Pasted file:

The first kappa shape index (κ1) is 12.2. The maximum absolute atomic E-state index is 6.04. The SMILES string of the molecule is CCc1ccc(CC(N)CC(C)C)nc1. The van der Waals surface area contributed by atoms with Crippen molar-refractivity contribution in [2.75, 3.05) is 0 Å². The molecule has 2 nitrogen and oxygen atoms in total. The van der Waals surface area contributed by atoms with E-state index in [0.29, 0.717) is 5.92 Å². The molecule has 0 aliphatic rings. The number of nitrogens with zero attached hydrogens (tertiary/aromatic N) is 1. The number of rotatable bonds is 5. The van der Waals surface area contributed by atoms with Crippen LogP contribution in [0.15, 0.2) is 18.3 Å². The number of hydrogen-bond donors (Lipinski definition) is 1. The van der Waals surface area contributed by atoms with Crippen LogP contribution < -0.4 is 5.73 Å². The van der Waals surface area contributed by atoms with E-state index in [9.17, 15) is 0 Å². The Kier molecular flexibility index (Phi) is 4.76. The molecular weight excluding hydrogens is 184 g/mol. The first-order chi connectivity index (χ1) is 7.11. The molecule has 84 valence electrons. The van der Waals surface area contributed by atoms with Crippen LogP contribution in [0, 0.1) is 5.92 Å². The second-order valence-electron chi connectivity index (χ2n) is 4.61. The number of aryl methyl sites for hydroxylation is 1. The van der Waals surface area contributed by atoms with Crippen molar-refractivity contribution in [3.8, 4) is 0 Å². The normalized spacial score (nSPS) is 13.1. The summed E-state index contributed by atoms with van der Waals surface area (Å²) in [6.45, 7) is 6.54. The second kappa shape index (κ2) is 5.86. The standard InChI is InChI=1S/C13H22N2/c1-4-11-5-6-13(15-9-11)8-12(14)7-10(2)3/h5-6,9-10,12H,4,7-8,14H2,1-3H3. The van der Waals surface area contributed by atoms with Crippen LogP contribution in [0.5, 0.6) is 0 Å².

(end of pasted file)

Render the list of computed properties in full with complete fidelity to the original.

The first kappa shape index (κ1) is 12.2. The maximum absolute atomic E-state index is 6.04. The SMILES string of the molecule is CCc1ccc(CC(N)CC(C)C)nc1. The van der Waals surface area contributed by atoms with Crippen molar-refractivity contribution in [2.75, 3.05) is 0 Å². The molecule has 2 nitrogen and oxygen atoms in total. The van der Waals surface area contributed by atoms with E-state index in [0.29, 0.717) is 5.92 Å². The molecule has 0 aliphatic rings. The number of nitrogens with zero attached hydrogens (tertiary/aromatic N) is 1. The number of rotatable bonds is 5. The van der Waals surface area contributed by atoms with Crippen LogP contribution in [0.15, 0.2) is 18.3 Å². The number of hydrogen-bond donors (Lipinski definition) is 1. The van der Waals surface area contributed by atoms with Crippen LogP contribution < -0.4 is 5.73 Å². The van der Waals surface area contributed by atoms with E-state index in [9.17, 15) is 0 Å². The Kier molecular flexibility index (Phi) is 4.76. The molecular weight excluding hydrogens is 184 g/mol. The first-order chi connectivity index (χ1) is 7.11. The molecule has 84 valence electrons. The van der Waals surface area contributed by atoms with Crippen LogP contribution in [0, 0.1) is 5.92 Å². The second-order valence-electron chi connectivity index (χ2n) is 4.61. The number of aryl methyl sites for hydroxylation is 1. The van der Waals surface area contributed by atoms with Crippen molar-refractivity contribution in [3.8, 4) is 0 Å². The normalized spacial score (nSPS) is 13.1. The summed E-state index contributed by atoms with van der Waals surface area (Å²) in [6.45, 7) is 6.54. The second kappa shape index (κ2) is 5.86. The standard InChI is InChI=1S/C13H22N2/c1-4-11-5-6-13(15-9-11)8-12(14)7-10(2)3/h5-6,9-10,12H,4,7-8,14H2,1-3H3. The van der Waals surface area contributed by atoms with Crippen LogP contribution in [0.5, 0.6) is 0 Å².